Driving Revenue Through Relevance
Oracle’s recent acquisition of Maxymiser is a very smart move as it continues to build out its marketing cloud to compete with the likes of Adobe and Salesforce. Just as significant, this is part of its broader strategy to assemble the tools required to optimize the customer journey as the battle to influence buying decisions gets even more heated.
Oracle gains Maxymiser’s cloud-based platform to test, target and personalize what a user sees on a Web page or mobile app. The end game is a highly optimized customer experience.
So why does this matter so much? It comes down to relevance. Boxever, a Dublin-based marketing research firm, recently surveyed 500 online shoppers. Almost two-thirds (60%) report that they receive six or more retail sales and mobile offers daily, and half of these shoppers say that three of four are irrelevant. Even worse, 40% say that irrelevance will negatively influence the likelihood of future buying.
That’s what makes a recent VentureBeat report, “Marketing Personalization: Maximizing Relevance and Revenue,” so timely. The research sheds light on what marketers are doing to target and personalize engagement, what’s at stake and why it’s so important to employ real-time behavioral data.
In this survey of more than 500 marketers, VentureBeat found that between 70 and 94% of respondents report that they are achieving better results from personalization based on upticks in metrics like e-mail open rates, app installs, website visits and return visits, downloads of items like white papers, and ad click-throughs. That’s the good news. On the other side of the ledger, the two basic requirements for personalization are largely lacking, according to the study, and this is, no doubt, the reason why we are still in the early days when it comes to one-on-one marketing:
Data collection: 80% of customer-facing companies do not understand their customers beyond basic demographics and purchase history.
Data unification: 96% of marketers say that building a comprehensive view of the customer is challenging.
The latter data point is also consistent with my recent conversation with Gartner during which the research firm told me that “how to stitch together a single view of the customer” is now one of the main questions that Gartner receives from its enterprise customers.
Companies embark on efforts to personalize marketing for various reasons, but the VentureBeat study cited the top goal as “reach more prospects” (38%). Where marketers actually use personalization in the marketing/sales funnel, however, is a different matter.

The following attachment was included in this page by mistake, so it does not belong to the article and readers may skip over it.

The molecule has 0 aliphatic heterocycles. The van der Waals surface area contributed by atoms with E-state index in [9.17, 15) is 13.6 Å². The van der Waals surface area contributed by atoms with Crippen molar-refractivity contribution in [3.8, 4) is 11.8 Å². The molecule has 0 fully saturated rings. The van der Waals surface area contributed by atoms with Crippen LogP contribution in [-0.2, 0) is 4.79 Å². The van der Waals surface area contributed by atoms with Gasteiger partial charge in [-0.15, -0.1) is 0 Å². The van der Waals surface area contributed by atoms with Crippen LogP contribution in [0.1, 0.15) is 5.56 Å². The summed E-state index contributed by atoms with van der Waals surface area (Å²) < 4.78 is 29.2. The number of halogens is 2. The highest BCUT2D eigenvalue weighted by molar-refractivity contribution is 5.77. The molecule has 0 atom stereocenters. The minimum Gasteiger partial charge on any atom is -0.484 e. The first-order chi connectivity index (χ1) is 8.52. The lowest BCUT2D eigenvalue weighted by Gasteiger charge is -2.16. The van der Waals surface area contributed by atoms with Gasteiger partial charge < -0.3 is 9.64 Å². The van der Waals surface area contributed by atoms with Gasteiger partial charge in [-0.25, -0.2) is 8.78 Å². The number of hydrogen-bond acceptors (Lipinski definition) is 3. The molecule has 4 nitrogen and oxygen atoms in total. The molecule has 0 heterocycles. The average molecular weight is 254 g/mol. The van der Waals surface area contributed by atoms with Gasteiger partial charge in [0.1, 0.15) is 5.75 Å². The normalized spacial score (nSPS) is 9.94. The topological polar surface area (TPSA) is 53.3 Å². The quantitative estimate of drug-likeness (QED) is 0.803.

While marketers say that they want to use personalization to reach prospects, the research shows that efforts aren’t focused at the top of the marketing funnel where you might expect to find them. Rather, personalization efforts are dispersed throughout the marketing/sales funnel, with the area most cited as “educating prospects and moving them to leads” (32%). Basically, most companies in the survey begin personalization activities with known prospects or customers, and e-mail is still the predominant way that messages are delivered. In other words, while there is great progress, we still have a ways to go!
It’s All in the Data
This research gives us a good picture of both the importance of personalized marketing and its challenges. The ability to collect and integrate data from many sources—at a granular user level—underlies these capabilities. Real-time behavioral data is key. That’s the information that lets you decipher what consumers like and don’t like, as well as where, how and what they buy. That’s why I recommend investing in a marketing platform that can help you collect and unify data from every step of the journey—wherever it may take place—and enable you to act on these rich omnichannel profiles, in real time, to deliver highly relevant, personalized experiences.
1. Collect data from offline, off-site and online sources. In the digital world, you need to automate the collection and integration of valuable, first-party digital data across all digital platforms, including native mobile apps. But strategies that rely on personalization at the level of the individual also require the collection and integration of information about the customer from off-site interactions on paid or earned media, as well as offline sources, including CRM, call centers and voice-of-the-customer surveys.
2. Own that data forever. Personalization requires a new approach to data ownership. Too much digital data is held behind proprietary firewalls of third-party vendors. You need to own your first-party data as a key step in building the capability to do one-to-one marketing. And remember, you can still use this owned data in third-party audience data networks, including data management platforms, data aggregators and demand-side platforms.
3. Create profiles using a master data layer. Marketing technology now enables you to create profiles of your customers and then continuously enrich them in real time for improved marketing outreach. It’s now possible to recognize your visitors across channels and domains, and start stitching together a single view of your customers as they continue to engage with your brand.
The mandate to deliver relevance has never been higher. As we inch closer to the nirvana of delivering the right message to the right customer on the right device at the right time, how to get more personal has, indeed, become the core marketing obsession of our time.
Pelin Thorogood is chief strategy officer at San Jose, Calif.-based omnichannel data and tag management provider Ensighten, and CEO of Anametrix, an Ensighten company. Follow her on Twitter: @PelinT.